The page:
Memes and YouTube are in Danger, Here’s Why…

It may be the time for you to wave your favorite European YouTuber goodbye.

PeweDiePie, Kwebbelkop and Kurzgesagt-in a nutshell could be things of the past. Memes, parodies and gaming videos, created within the 28 EU member countries, might be blocked. Certainly, you are wondering why on earth could this happen? Global warming is enough already, right? Well, before digging into the answer behind this, we need to understand what “Copyrights” is.

What is ‘Copyrights’?

Taken from Casas-Asin website

To keep things simple, let’s imagine that Mr.X created a song. In order to reserve his intellectual or industrial property rights, he has copyrights of the song. In other words, anyone willing to use Mr.X’s song should legally take his permission and/or pay him as the copyright holder. Copyrights were created to avoid plagiarism and to protect the creativity/economical interest of any content creator. Sounds fair! Now, let’s get back to our answer.

The “Why”

In June 2018, the European Parliament proposed a new plan regarding copyrights, this plan is formally called the Directive on Copyright in the Digital Single Market.The proposed legislation is designed to protect copyrighted material on online platforms. Sounds like a prestigious legislation with good aims, yet, most internet users have been debating about a controversial part in this plan, which is Article 13.

What is Article 13?

Article 13 AKA ‘the meme ban’ cites that the online platform will be responsible and liable for any stolen copyrighted material, not the person who actually stole it. So, for example, if Mr.X’s song was used by a YouTuber without copyrights, YouTube will be the one responsible to take an action and block the video. What about the YouTuber? Nothing happens to him. Mr.X can even sue YouTube (or any online platform) because it is supposedly responsible to filter all the content and check if there is any copyright infringement in the uploads.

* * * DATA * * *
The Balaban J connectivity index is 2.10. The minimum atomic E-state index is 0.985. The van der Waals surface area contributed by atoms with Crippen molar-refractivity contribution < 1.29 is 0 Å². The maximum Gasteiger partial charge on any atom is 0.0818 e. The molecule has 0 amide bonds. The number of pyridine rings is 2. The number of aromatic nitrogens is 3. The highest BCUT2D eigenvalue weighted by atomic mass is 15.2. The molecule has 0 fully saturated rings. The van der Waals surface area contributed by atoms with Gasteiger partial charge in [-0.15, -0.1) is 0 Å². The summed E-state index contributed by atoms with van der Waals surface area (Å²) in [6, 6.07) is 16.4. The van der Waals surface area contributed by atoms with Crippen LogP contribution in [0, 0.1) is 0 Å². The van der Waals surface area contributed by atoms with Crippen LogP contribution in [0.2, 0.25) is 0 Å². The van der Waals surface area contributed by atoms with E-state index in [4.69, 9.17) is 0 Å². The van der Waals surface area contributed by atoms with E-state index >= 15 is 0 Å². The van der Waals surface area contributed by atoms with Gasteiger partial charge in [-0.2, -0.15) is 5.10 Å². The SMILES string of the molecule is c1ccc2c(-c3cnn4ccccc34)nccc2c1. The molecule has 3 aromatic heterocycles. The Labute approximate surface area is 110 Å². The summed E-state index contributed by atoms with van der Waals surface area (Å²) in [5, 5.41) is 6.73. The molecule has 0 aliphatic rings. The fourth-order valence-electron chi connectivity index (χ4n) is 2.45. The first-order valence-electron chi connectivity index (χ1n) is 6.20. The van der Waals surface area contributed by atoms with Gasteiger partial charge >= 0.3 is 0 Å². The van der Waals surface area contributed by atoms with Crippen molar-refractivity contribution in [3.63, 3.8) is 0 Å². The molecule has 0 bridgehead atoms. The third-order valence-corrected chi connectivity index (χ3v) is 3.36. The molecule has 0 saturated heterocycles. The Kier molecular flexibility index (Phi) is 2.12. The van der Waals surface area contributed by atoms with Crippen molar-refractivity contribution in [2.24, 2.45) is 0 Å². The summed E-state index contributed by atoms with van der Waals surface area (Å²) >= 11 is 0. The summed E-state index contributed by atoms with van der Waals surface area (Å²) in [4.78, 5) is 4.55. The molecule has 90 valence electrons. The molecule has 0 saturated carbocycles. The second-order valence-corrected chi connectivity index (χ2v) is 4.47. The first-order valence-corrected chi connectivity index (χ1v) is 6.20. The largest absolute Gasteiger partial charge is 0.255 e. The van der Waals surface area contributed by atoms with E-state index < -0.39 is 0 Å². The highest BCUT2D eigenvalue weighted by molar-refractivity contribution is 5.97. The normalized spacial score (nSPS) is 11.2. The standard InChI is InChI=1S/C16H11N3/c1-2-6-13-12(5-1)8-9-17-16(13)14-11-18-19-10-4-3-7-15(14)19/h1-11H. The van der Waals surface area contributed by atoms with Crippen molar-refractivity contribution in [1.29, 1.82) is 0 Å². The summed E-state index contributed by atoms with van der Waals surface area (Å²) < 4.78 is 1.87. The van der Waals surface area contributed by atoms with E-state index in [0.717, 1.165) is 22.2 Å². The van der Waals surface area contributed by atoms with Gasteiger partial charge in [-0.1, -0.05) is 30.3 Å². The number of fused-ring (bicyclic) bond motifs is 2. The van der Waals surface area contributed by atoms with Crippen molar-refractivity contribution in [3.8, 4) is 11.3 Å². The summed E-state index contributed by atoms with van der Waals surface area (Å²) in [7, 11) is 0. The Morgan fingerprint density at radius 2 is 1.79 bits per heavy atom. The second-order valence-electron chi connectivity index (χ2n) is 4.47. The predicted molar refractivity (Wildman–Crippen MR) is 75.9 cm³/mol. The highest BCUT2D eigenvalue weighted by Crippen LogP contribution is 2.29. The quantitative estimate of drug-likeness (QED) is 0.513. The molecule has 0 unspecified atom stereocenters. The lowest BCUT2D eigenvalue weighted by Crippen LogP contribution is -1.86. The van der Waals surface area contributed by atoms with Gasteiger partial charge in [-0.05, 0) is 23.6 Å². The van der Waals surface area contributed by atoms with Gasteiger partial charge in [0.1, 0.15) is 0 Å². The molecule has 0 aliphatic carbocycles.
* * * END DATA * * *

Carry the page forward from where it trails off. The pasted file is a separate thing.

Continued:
Where is the problem then? First of all, user-generated content platforms (such as Facebook, Twitter, Sound Cloud, Word Press, YouTube….etc) might lose a huge part of their profits just to this copyright legibility, which hasn’t been the case previously. Secondly, in a post-Article 13 world, a ‘Havana‘ cover could be easily blocked for using the lyrics or the music of a copyrighted song. And to all the admirers of Friends, a meme with Phoebe dancing , could be blocked for using a scene from a copyrighted sitcom. The same goes for parodies, commentary videos and mash-ups, thus, limiting the material offered online and putting rigorous rules for content creators.

So what?

We are in Egypt. So what does a proposed European directive have to do with us? Well, my dear friend, if you are planning to upload a cover song on Sound Cloud, or if you suddenly decide to be a gamer on YouTube, there is a high chance that your content will not reach European audience. This problem will also be faced by current Egyptian YouTubers who target global audience. In addition, if your favorite European YouTuber has a large viewership in Europe compared to the rest of the world, he/she might quit creating videos in the first place. Harsh but true…

Lastly, Article 13 will affect virality. Huh? Remember last summer’s ‘Kiki challenge’? Well, this is a pure result of Drake’s song going viral on the internet. With Article 13, this scenario would have been different. Imagine if ‘Kiki challenge‘ wasn’t reachable or even known by residents in the 28 EU countries (which are in total nearly 512.6 million individuals), the outreach of the song would have certainly been affected. Therefore, Article 13 will affect virality and the creation of any future internet hit, both of which largely shape the culture of our modern day.

Online Reaction

Taken from Index on Censorship

YouTube’s CEO, Susan Wojcicki, asked content creators to take an action about this new legislation through a blog post. She, additionally, warned about the threat Article 13 puts on ‘the creative economy’. A hashtag  and a petition were created to fight against Article 13 under the title#SaveYourInternet. In addition, YouTube asked YouTubers to create videos using the same hashtag expressing their demand to modify Article 13. Most critics are not against the aims of Article 13 but rather how it is written by the European Parliament. Other critics argued that the European Union should focus on more important issues facing Europe like immigration.

The Directive is not yet a law, and the final version of it is expected to be voted upon this month.

At the end of the day, the most important question that we all should ask ourselves is whether Article 13 protects creativity or rather entangles it!